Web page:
Writing Haikus #1

5:48 pm


I have a lot of word-based creativity games stashed away in my room, so today I thought I would pull out my trusty box of Haikubes (Chronicle Books) in an attempt to get the creative part of my brain working again. They're very easy to use. You roll all of the dice, put aside the two with statements on as your 'inspiration' for the haiku, and you make a 5/7/5 syllable poem out of what's left. The statements on my dice today were 'A DESIRE FOR' and 'MY CHILDHOOD'. That's a pretty meaty topic for anyone. Here's what I came up with:

Haikubes haikus


M x


Library Comic Book & Graphic Novel Haul #2

1:00 pm

This week I actually managed to read/watch some of my library borrowings and return them, freeing my up some more loan space to fill with graphic novels. It's nice having a lovely librarian who will actually stock graphic novels, including ones that aren't over a decade old (Patience was released earlier this year). Here are my three most recent finds, plucked from the shelves and brought into my life.

Adventures of a Japanese Business Man - José Domingo (2013, Nobrow Press)
This is the second graphic novel I've picked up from Nobrow Press (the former being the slightly-confusing Destination X by John Martz, hauled here), and this one also has some stunning cover art. I'd never heard of it before, but Domingo's cartooning and use of panels inside made it nearly impossible to put back down. The title explains the concept pretty well, as the story follows a Japanese businessman leaving work and stumbling across some rather fantastical events. This is probably going to be a quick, but fun read.

Patience - Daniel Clowes (2016, Fantagraphics)
Now, I (shockingly) didn't really get on with Ghost World when I read it a few years ago, but find myself now with another of Daniel Clowes' books in my hands. Patience is described as a 'psychedelic science-fiction love story'. My brain is saying 'what's not to like?'. Hopefully practice will say 'nothing'. I do really like the illustrations in this one.

Jimmy Corrigan, the Smartest Kid on Earth - Chris Ware (2003, Jonathan Cape)
A few summers ago I saw someone give a talk on the worlds of Chris Ware and ever since I've been eager to pick up one of his graphic novels. From what I can grasp, Jimmy Corrigan is one of his most popular, and by glancing at the art I can see that I am probably not going to be let down. There is something about Ware's illustrations style that I find so compelling and almost comforting, like weekend newspaper cartoons with a shinier edge. This is probably the first I will be picking up of these three.

M x


Quick Book Reviews: Marisha Pessl, Lauren Oliver, and Emma Cline*

7:04 pm

Quick book reviews: Night Film by Marisha Pessl, Delirium by Lauren Oliver, and The Girls by Emma Cline

* I was fortunate to receive a copy of The Girls via NetGalley and Chatto & Windus, but all opinions are my own *

Night Film (2013, Hutchinson) - Marisha Pessl (4 stars)
This book had been on my radar for years after initially being drawn in by the cover artwork for one of its early editions. Night Film follows a disgraced reporter investigating the supposed suicide of the daughter of a cult horror film director. That description is a good start really, isn't it? This book is spooky and haunting, with multimedia aspects including news report clippings, online profiles, and sections ripped out of notebooks. It was also released alongside an app which I didn't use whilst reading, but apparently expands more upon these articles. Even without the app this book was full of information, with an incredibly deep-reaching story that goes on for over 600 pages. I don't really read a lot of 'horror' books (although I would call this much more of a mystery-horror than straight up horror as all of the awful things happen behind closed doors) but this has really lingered with me weeks after finishing. A very original story, well-executed, and one I didn't want to end.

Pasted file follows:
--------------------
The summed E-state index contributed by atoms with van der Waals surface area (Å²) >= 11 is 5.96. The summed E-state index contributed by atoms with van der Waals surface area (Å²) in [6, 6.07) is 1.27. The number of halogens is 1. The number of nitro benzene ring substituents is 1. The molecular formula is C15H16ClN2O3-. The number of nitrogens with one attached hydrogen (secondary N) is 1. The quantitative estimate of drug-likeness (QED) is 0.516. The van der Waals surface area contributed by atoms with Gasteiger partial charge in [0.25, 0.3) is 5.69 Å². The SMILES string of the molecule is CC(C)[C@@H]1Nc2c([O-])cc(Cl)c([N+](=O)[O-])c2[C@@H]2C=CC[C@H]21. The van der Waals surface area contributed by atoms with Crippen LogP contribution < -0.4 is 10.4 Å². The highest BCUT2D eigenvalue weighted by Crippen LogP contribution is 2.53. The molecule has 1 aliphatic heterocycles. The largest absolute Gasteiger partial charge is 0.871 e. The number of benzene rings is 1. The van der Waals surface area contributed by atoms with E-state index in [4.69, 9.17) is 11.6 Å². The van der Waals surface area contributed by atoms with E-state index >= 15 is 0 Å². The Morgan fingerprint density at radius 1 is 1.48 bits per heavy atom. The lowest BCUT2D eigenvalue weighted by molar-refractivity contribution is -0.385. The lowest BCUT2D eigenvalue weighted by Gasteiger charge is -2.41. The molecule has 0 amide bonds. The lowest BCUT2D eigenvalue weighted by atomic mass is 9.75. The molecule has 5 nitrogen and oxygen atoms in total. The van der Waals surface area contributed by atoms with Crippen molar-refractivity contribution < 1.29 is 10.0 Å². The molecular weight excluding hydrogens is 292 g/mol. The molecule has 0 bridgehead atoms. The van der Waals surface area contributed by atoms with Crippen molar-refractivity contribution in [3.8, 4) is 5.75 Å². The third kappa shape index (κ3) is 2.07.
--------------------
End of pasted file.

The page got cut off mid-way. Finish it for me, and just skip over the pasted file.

The Girls* (2016, Chatto & Windus) - Emma Cline (3 stars)
This book has been getting attention from everyone, from professional reviewers to national magazines to Youtube beauty bloggers. It adds to the Manson-mania that seems to have been happening over the past two years, including the recent YA release My Favourite Manson Girl (also marketed as American Girls) and the TV show Aquarius. The Girls is basically a fictional retelling of the Manson cult. Our protagonist Evie lives a simple life with her mother in the 1970s until she meets Suzanne and the other girls. They flock around their charismatic leader, Russell, and live a life of free love, free (see: stealing) food, and free thought. Predictably, due to the Manson parallels, things start to go horrifically and violently wrong. The atmosphere of this book is compelling and hazy, and also probably the thing I liked the most about it. Cline does a wonderful job of transporting the reader back to the 1970s and creates a realistic voice for her young narrator that didn't feel patronising or fake. However I didn't find the story incredibly compelling and didn't feel like I had really experienced much by the end. The inclusion of a separate story told by a middle-aged Evie as a sort-of framing device also seemed a bit unnecessary.